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OOTP 17 Review: Management Revolutionized

/ Apr 5th, 2016 1 Comment

OOTP 17 Review

Out of the Park Baseball 17 isn’t your typical sports game. It is more of a sports management game similar to Football Manager and EA Sports’ NFL Head Coach. These games put the player in a premier front office position, where their main objective is to acquire the right personnel to win a championship.

This is perfect for baseball because it is a statistician’s dream, especially with the rise of analytics in modern baseball. Players tendencies can be identified simply by reviewing a few numbers on the back of their baseball card. This is where OOTP 17 shows its strength.

Management Material

As can be assumed, gameplay is a lot different than games like MLB The Show 16. Upon starting a new game, users select to play with current or even classic teams, taking over the role of GM, owner or both. That means baseball fans have the opportunity to right the wrongs of the Steve Bartman fiasco of 2003 or simply take their favorite team in history to the promised land by making a few trades or calling up a player that may have been overlooked.

Authentic minor league rosters are available alongside the full major league squad, so the possibilities are nearly endless. The user is given an unparalleled amount of depth when it comes to controlling the team.


OOTP 17 has a lot of text and numbers.

There are some minor updates to the presentation and the addition of the Players Association license, but there doesn’t seem to be many significant changes to OOTP 17 aside from the roster upgrade. Point-and-click gameplay works relatively well. Users choose to play the game pitch by pitch, at-bat by at-bat, inning by inning, or simulate full games at a time. Micro-managers will be able to tell a pitcher what to throw and a hitter when to swing away or take a pitch, but the simulation level is based on each user’s choice.

No matter how you simulate the game, OOTP 17 will simulate the result of the at-bat using the attributes given to the players. While I played, even the best hitters struck out an excessive amount of times, which can be a tad frustrating when a simple flyball to the outfield would score a run. That said, for the most part, the game accurately reflects the players based on stats and projections.

A Numbers Game

Presentation isn’t particularly important in a game like OOTP, but the way the menus and gameplay look is certainly a way to judge the game. Now, player icons move to the ball during simulation, making it easier to track what’s happening during simulations. 3D Mode has been updated, allowing for a more ESPN-like game presentation. The announcers are pretty good at keeping track of the game, as they verbalize what is being said in the rolling text between pitches. It really helps bring life to what can be a slow, not-so-interactive experience.


Sims feel much more interactive this season.

The presentation is more prevalent in the main team hub. Users navigate through pages reminiscent of team websites, except the contents are relevant to what a front office would need. Frequently viewed pages are remembered by the games engine. Due to the amount of depth in management options, navigating the menus can be a bit difficult, so that feature really helps simplify things and speeds up the pace of the game.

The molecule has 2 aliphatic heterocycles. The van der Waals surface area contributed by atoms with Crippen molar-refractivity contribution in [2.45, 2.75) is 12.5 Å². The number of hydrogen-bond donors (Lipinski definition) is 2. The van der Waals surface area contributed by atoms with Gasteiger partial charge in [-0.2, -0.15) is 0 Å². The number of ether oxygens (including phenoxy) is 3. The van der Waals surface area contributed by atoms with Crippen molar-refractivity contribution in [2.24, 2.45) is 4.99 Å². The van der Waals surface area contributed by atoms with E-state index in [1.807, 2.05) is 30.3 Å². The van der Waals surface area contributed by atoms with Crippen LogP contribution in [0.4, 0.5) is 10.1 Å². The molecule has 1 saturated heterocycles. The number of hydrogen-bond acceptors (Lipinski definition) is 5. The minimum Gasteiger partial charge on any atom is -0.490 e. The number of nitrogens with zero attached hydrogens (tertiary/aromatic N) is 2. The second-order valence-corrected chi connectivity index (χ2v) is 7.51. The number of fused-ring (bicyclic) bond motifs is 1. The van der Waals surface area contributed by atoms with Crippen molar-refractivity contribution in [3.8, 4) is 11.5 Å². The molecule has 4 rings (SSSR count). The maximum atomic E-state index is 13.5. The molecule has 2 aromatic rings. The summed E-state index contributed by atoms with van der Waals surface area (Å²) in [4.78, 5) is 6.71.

Also, users have the option of generating faces for the player stats page, and the result is absolutely hilarious. The MLBPA license was acquired for OOTP 17, but the results are mostly caricatures of your favorite players. With the slow pace of the game, the added humor of player models is actually welcomed.


Overall, Out of the Park Baseball 17 is the best sports management simulation on the market. It can be slow and long at times, but baseball fans will appreciate the authenticity and pseudo-realistic outcomes. Sports simulations tend to rely on how good the user is at the game, making it very easy to turn a great team into trash and vice versa. But OOTP 17 is more than that. It lets the players on the field play to the best of their ability, relying only on the user to put winning pieces in the right place. It requires a deep love of the game and stats, but it is a fantastic game.


Chad Whitney

Chad Whitney

Social Media Maven and Contributor at Gaming Illustrated
Chad is a contributor to Gaming Illustrated. A part of the Editorial team, The Chad has also dabbled in Reviews and Previews. The Chad has been a gamer since he became conscious of life. He has stated on more than one occasion that The Chad doesn't wear aluminum foil on his head, thus he is vulnerable to having his mind read. Mind reading can be a strain though, so FOLLOW The Chad @ChadNorris1390 on TWITTER.
Chad Whitney
Chad Whitney

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One response to “OOTP 17 Review: Management Revolutionized”

  1. […] 17 "requires a deep love of the game and stats, but it is a fantastic game." OOTP 17 Review: Management Revolutionized | Gaming Illustrated __________________ No longer PR and marketing manager for OOTP – see ThatSportsGamer, the new […]

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Gaming Illustrated RATING



OOTP offers the best gameplay of any sports management simulation, however, the game still suffers from slow loading screens along with slow gameplay in general.


The graphics get the job done, but it's certainly not groundbreaking.


Commentators are very detailed, as needed. The crack of the bat and sound of a pitch hitting the mitt are spot on.

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